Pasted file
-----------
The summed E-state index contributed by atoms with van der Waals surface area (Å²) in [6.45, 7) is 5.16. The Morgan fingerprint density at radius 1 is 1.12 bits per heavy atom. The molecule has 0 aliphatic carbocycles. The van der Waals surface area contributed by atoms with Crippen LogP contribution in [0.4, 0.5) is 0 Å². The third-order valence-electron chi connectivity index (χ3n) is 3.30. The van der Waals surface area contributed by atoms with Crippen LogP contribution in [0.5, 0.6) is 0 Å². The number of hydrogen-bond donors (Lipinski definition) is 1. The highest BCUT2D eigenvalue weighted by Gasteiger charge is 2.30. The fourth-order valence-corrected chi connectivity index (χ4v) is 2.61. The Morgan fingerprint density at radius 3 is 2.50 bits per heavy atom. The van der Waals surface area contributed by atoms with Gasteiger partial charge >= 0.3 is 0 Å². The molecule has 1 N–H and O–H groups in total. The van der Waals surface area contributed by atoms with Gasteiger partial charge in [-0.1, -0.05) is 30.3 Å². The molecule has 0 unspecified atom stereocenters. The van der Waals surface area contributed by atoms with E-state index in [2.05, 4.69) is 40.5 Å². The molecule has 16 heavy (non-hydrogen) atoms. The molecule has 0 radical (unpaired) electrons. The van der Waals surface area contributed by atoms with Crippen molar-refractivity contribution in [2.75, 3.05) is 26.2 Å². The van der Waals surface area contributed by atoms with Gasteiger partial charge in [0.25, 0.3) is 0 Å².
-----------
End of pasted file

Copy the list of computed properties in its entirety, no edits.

The summed E-state index contributed by atoms with van der Waals surface area (Å²) in [6.45, 7) is 5.16. The Morgan fingerprint density at radius 1 is 1.12 bits per heavy atom. The molecule has 0 aliphatic carbocycles. The van der Waals surface area contributed by atoms with Crippen LogP contribution in [0.4, 0.5) is 0 Å². The third-order valence-electron chi connectivity index (χ3n) is 3.30. The van der Waals surface area contributed by atoms with Crippen LogP contribution in [0.5, 0.6) is 0 Å². The number of hydrogen-bond donors (Lipinski definition) is 1. The highest BCUT2D eigenvalue weighted by Gasteiger charge is 2.30. The fourth-order valence-corrected chi connectivity index (χ4v) is 2.61. The Morgan fingerprint density at radius 3 is 2.50 bits per heavy atom. The van der Waals surface area contributed by atoms with Gasteiger partial charge >= 0.3 is 0 Å². The molecule has 1 N–H and O–H groups in total. The van der Waals surface area contributed by atoms with Gasteiger partial charge in [-0.1, -0.05) is 30.3 Å². The molecule has 0 unspecified atom stereocenters. The van der Waals surface area contributed by atoms with E-state index in [2.05, 4.69) is 40.5 Å². The molecule has 16 heavy (non-hydrogen) atoms. The molecule has 0 radical (unpaired) electrons. The van der Waals surface area contributed by atoms with Crippen molar-refractivity contribution in [2.75, 3.05) is 26.2 Å². The van der Waals surface area contributed by atoms with Gasteiger partial charge in [0.25, 0.3) is 0 Å².